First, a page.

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Feb 27, 2010 05:46 AM

Savory scones

My friend Diana, whose cookbooks were lost as an indirect result of Katrina (not drowned, but left behind after she fled to New Mexico) is missing a savory scone recipe from a Boston Museum of Art cookbook. Does anyone have that cookbook and recipe? Other savory scone recipes are welcome as well.

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  1. Sorry, no, I don't have the cookbook or the recipe (I have been to the museum, though) but here's a savory scone recipe:

    8 oz. (approximately 2 cups) plus extra for some light kneading, use AP flour

    2 Tablespoon Sugar

    1 Tablespoon baking powder

    1/4 teaspoon salt

    1/4 cup unsalted butter

    2 teaspoons lemon zested

    2 teaspoons fresh rosemary, chopped

    2 eggs

    1/2 cup. whipping cream, not heavy cream, add half and half of whole milk to thin just a bit if all you have is heavy cream.

    Sparkling sugar for sprinkling about 2 tablespoons -or granulated sugar is fine, but leave the sugar out if you want a savory scone.

    Wisk all the dry ingredients, lemon zest and rosemary in a medium bowl.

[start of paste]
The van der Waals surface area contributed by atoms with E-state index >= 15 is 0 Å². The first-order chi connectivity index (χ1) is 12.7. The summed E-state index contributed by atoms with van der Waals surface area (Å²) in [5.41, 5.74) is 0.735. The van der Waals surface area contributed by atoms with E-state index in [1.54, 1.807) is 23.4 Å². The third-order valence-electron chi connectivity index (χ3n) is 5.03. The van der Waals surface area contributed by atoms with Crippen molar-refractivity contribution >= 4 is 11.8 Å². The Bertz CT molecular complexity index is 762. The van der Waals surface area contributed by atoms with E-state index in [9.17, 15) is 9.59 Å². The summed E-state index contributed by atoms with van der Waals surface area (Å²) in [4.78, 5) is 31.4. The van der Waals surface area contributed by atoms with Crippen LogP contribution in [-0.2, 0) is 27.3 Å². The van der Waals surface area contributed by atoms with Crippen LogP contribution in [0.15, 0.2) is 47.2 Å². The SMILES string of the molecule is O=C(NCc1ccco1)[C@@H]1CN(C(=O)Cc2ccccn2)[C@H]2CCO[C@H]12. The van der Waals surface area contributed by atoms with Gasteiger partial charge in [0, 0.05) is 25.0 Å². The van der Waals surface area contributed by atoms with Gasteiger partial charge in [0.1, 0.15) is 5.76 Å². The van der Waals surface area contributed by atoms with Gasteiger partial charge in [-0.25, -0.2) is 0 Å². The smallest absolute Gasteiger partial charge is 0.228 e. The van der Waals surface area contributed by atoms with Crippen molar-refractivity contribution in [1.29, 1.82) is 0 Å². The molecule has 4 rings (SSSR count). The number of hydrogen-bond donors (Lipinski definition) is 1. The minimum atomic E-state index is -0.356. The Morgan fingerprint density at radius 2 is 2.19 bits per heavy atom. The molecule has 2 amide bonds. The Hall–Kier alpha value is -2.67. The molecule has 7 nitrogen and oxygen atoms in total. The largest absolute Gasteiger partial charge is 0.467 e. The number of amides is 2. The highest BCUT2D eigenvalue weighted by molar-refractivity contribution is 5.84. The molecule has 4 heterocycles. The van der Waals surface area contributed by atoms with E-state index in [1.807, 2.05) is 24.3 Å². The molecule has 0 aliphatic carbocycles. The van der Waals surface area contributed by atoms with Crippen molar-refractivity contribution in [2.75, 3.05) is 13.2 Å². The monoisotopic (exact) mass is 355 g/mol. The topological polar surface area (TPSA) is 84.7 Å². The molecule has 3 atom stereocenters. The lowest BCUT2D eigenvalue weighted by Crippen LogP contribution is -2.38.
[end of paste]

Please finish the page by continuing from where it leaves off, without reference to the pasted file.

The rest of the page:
Using a pastry cutter add the butter until the butter is in very small pieces..the mix will be crumbly.
    In a small bowl. Lightly mix 2 eggs and cream.
    Make a well in the flour mixture and add the egg, cream mixture into the center.
    Mix quickly and gently until all is moistened.
    Dump out onto a floured surface and gently knead and shape into a round. You may need to add a bit more flour if the dough is too sticky.
    Brush with some cream and sprinkle with sparkling sugar. Cut dough into slices with a wet knife, eight wedges total, but don't separate wedges.
    Bake 400F pre-heated oven for 20-30 minutes or until lightly golden brown.
    Separate wedges when scones have cooled.

    I hope you can locate the recipe.

    2 Replies
    1. re: bushwickgirl

      What is the butterfat content of the heavy cream to which you are referring? The highest I can get is 35%, and that is whipping cream, which I thought was synonymous with heavy cream. I have heard of 45%, but always thought that was an Europe (non US/Canada) thing.

      1. re: souschef

        In the US, the USDA definition of whipping cream is anywhere from 30-36% butterfat, where heavy cream is a minimum of 36%.